Having covered Sartre’s brilliant the Age of Reason some time ago, we’re now getting round to his sequel the Reprieve (1945). These are part of the philosopher and writer’s Roads to Freedom trilogy, which expounded on his ruminations on existentialism and personal freedom, by merging them with the onset of World War II in France (principally Paris).
Stylistically, Sartre tried something rather novel with his sequel, abandoning building on much of the story laid out in Age of Reason in order to focus on a large selection of new characters. Individually, they come to terms with the buildup to the 1938 Munich conference, which ultimately averted war temporarily as Edouard Daladier, Neville Chamberlain, and Adolf Hitler signed the Munich Pact, handing Czechoslovakia to Germany. The political ramifications on the human conscience are what Sartre set out to consider here, in what is a monumental piece of writing.
During the eight day buildup to the signing on 30th September 1938, the French government mobilised its capable citizens in the event of war. This is the overriding theme of the novel, as Mathieu Delarue (the principal character from the Age of Reason) and many others attempt to come to terms with heading into battle and facing death.
With around a dozen characters available for Sartre to weave his magic, he explores the theme of personal freedom in the most brutal of circumstances. Delarue (a philosophy teacher at a Parisian university) treats being called up stoically, whilst others get drunk, panic, become nostalgic, or consider the outbreak of war as an opportunity for glory.
He does this with an unusual literary method, cutting randomly (and, seemingly, wildly) back and forth between characters throughout the narrative. It’s tempting to describe it as Sartre writing in a stream of consciousness style (as the likes of James Joyce mastered), but he was more deliberate than this. It isn’t random – it’s carefully constructed to create a manic world of different emotions to represent the thoughts and fears of those involved.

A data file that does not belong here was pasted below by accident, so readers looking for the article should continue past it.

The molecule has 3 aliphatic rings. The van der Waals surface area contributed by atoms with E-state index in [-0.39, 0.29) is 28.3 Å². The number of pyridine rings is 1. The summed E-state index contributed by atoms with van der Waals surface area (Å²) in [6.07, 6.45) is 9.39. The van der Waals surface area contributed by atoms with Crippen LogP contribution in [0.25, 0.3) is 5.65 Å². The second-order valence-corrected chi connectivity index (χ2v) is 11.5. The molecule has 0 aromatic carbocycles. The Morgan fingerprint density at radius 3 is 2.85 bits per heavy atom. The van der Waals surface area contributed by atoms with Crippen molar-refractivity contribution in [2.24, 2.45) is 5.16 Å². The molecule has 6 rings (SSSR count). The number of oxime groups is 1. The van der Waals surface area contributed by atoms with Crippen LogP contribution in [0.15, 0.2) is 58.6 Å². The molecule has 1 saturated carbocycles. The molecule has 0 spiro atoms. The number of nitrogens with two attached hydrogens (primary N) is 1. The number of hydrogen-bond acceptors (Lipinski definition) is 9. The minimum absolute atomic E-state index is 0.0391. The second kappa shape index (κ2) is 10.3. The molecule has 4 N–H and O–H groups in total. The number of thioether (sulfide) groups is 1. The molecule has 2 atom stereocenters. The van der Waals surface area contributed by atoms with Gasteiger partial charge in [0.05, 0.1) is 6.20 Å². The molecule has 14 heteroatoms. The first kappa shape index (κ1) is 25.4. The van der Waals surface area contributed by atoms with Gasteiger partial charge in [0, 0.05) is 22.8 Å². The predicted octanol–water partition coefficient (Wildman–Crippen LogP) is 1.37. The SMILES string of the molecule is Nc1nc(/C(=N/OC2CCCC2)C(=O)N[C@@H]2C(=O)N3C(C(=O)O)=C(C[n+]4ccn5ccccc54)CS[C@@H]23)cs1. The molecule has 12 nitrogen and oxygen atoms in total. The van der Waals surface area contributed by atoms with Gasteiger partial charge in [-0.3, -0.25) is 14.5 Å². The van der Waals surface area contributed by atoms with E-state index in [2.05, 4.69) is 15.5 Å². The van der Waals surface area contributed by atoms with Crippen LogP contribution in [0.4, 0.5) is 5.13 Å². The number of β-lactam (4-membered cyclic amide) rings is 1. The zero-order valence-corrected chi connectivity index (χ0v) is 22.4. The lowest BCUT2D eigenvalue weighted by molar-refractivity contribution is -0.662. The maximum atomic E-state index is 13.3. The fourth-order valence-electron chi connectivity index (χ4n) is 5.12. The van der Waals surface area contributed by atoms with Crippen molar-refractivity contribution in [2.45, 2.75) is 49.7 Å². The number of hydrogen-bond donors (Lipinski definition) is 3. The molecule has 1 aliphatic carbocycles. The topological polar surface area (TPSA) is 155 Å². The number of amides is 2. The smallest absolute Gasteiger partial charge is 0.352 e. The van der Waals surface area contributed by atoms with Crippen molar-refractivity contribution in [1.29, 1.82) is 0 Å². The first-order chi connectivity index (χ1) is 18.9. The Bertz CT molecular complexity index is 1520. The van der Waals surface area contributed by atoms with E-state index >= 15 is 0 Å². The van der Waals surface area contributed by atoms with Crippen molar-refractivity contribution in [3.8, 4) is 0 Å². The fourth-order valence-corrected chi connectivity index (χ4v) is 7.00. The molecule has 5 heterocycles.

Initially, the style can be unsettling. Throughout the story, it can be confusing to tell which character he’s referring to, which is arguably why Sartre did this, to unnerve the reader but also to ensure there is no emphasis on any particular character. War hits everybody, after all.
You’ll eventually settle into his technique and appreciate it for what it does – it melds everyone’s respective story into one. As the reader, you jump between characters and move between fear, patriotic reverence, stoicism, and inebriation with rapid-fire paragraphs and, simply put, it’s a brilliantly hypnotic piece of writing.
Roads to Freedom
What was intended to be a tetralogy turned into a trilogy as Sartre didn’t finish the fourth book in the series. Iron in the Soul, consequently, would be the final entry and returned to a traditional style of storytelling as it deals with the full on outbreak of international warfare. We’ll review this later in the year, and will also be having a detailed look at the entire trilogy on our other blog Moonshake Books.
Sartre, being a multi-talented genius, eventually grew tired of the limitations of novel writing and moved heavily into philosophy and writing plays. He was eventually awarded the Nobel Prize in Literature, but essentially turned it down in disgust.
He had a lifelong relationship with fellow genius and trailblazing feminist Simone de Beauvoir. She once said: “When I was a child, when I was an adolescent, books saved me from despair: that convinced me that culture was the highest of values.” It’s with this commitment to their intellectual pursuits the two helped to shape their literary, philosophical, and social era, which is an influence which continues to this day.